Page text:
On Tuesday morning, union leaders representing Colorado workers on the front lines of the COVID-19 pandemic logged into a virtual press conference to discuss the virus’s impact on daily life.
Officers from the Colorado branch of the American Federation of Labor and Congress of Industrial Organizations (AFL-CIO) highlighted the voices and experiences of “essential workers” statewide.
Dennis Dougherty, Colorado AFL-CIO’s executive director, said “people’s health, livelihood and ability to provide for themselves are at stake,” and that “low-income workers have been disproportionately impacted.”
Josette Jaramillo is the president of the Colorado AFL-CIO and the lead caseworker for the foster care unit at Pueblo County’s Department of Human Services.
“I am working from my kitchen right now,” she said, “so during the day my kitchen table is my office and in the evening, it’s a regular kitchen table.”
Although Jaramillo and many of her co-workers are now working from home to the greatest degree possible, she said everyone at her department is considered “essential staff” and that there’s been no move “at the federal level to change the face-to-face requirements that we have in child welfare to see our kids once a month.”
“We are still very much in family homes, we are still very much visiting with providers,” Jaramillo said. “If I need to see a family and I need to see kids, I have to see those kids.”
Alex Aguilar is the president of Branch 47 of the National Association of Letter Carriers, which represents most post offices in the Denver metro area. He said postal workers are another “essential” group of civil servants.
“I’ve been in the postal service thirty years, and in my time… [it] has only shut down for me twice,” he said.
Aguilar recalled that home delivery carried on through the anthrax scare and the swine flu era. Still, he characterized the present pandemic as the greatest threat the post office has even seen.
Aguilar said each letter carrier receives an eight-ounce bottle of hand sanitizer, sourced locally from Westminster’s Mad Rabbit Distillery which has shifted its production away from spirits. He also said each carrier is supplied with gloves, sanitary wipes and a mask.
But not everybody who spoke felt their people were getting what they needed.
“It seems like the security industry is being overlooked in many ways,” said Ernest Higgs, a Denver security officer and representative for Service Employees International Union Local 105. “We would like to be recognized as an industry that really needs that support.”
Higgs said the “security industry has been deemed vital, so we’re pretty much safe for today as far as employment goes.”
He added that “it all depends on who we work for… Some places are scaling down. Some places are boosting up.”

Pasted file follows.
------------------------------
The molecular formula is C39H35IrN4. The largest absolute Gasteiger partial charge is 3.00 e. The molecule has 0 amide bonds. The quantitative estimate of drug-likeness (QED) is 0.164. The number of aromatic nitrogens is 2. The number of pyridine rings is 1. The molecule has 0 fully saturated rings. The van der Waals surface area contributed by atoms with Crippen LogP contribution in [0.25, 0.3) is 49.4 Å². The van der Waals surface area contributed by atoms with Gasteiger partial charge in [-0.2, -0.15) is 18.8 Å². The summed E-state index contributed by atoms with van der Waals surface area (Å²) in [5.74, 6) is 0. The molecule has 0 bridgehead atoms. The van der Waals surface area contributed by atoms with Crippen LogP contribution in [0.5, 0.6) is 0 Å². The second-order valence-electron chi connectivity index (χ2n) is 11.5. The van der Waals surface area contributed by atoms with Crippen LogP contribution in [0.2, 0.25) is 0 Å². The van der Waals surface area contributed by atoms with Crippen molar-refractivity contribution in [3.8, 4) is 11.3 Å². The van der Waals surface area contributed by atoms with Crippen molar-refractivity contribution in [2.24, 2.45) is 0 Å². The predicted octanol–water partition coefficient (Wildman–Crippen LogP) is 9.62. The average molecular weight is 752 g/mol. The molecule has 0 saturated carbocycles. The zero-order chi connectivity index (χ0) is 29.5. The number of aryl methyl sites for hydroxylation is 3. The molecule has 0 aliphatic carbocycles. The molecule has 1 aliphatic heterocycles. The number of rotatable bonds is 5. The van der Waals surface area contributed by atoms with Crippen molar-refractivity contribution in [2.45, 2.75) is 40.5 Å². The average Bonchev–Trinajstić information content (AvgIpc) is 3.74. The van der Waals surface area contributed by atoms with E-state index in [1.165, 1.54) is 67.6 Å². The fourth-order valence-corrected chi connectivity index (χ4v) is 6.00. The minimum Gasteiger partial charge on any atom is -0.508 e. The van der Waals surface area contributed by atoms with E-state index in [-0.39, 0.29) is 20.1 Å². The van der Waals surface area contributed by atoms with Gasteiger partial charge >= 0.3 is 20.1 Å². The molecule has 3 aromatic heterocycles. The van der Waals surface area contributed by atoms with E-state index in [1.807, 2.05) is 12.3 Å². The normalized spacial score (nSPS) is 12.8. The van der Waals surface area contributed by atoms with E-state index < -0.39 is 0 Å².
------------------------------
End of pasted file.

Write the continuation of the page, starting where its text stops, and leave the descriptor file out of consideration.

“We’re here to protect those buildings no matter what,” he said. “That’s what we do.”
Recently, Higgs said workplace safety has become a primary concern.
“We come in contact with people constantly,” Higgs said. “Right now, our biggest concern is making sure we have enough gloves, hand sanitizer, wipes.”
Higgs said he and his counterparts “don’t have those supplies.”
Service Industry at the Airport
Some – like Grayson Landauer, a former lead barista at a Starbucks located in Denver International Airport (DIA) – were laid off altogether as the crisis worsened.
At DIA, every branch of Starbucks is run by HMSHost – an Italian multi-national travel-oriented food service company.
“My co-workers and I started organizing a union at HMSHost months ago to improve the pay and benefits,” Landauer said, but “a week ago, due to the coronavirus, the National Labor Relations Board (NLRB) canceled the in-person elections.”
Landauer said HMSHost neglected to participate in NLRB’s alternative mail-in election, dooming the possibility of organized labor for the company’s DIA workforce.
Recently, Landauer and many of their co-workers were laid off with little to no explanation.
“HMSHost has not laid off all their workers,” they said, “but I know they’ve laid off a significant number.”
Landauer is a part-time student at the University of Colorado Denver.
“I’ve been working really hard to build up my savings and go full time at CU this summer or fall,” they said, “but now I just have to put this dream on hold.”
Landauer said, “While working for Starbucks at HMSHost I never had sanitizer. It was never even talked about.”
On a Federal Level
While the discussion was focused mostly on the day-to-day conditions of workers on the front lines of the coronavirus pandemic, a few sought to broaden the conversation.
“Last week, the airports sought to give a bailout to the airport companies, including HMSHost, without any public process,” Landauer said. “DIA needs to do better and ensure that rent relief for companies like HMSHost is shared by people like me, who make the airport the success that it is.”
“I’m really worried about my rent. I’m a type one diabetic with a lot of out-of-pocket medical costs. My car is old and needs repairs,” they said. “I don’t see why HMSHost gets a bailout and gets to lay us off. These are people’s livelihoods.”
Dougherty said, “As the governor, legislature and congress create committees and packages to pull us out of this crisis, we must remember that workers drive the economy.”
He pointed out that “72% of our economy is driven by consumer spending. When consumers don’t have money to spend, businesses will fail regardless of how many loans or bailouts we give them.”
“We don’t need a corporate bailout,” he said. “We need a people’s bailout.”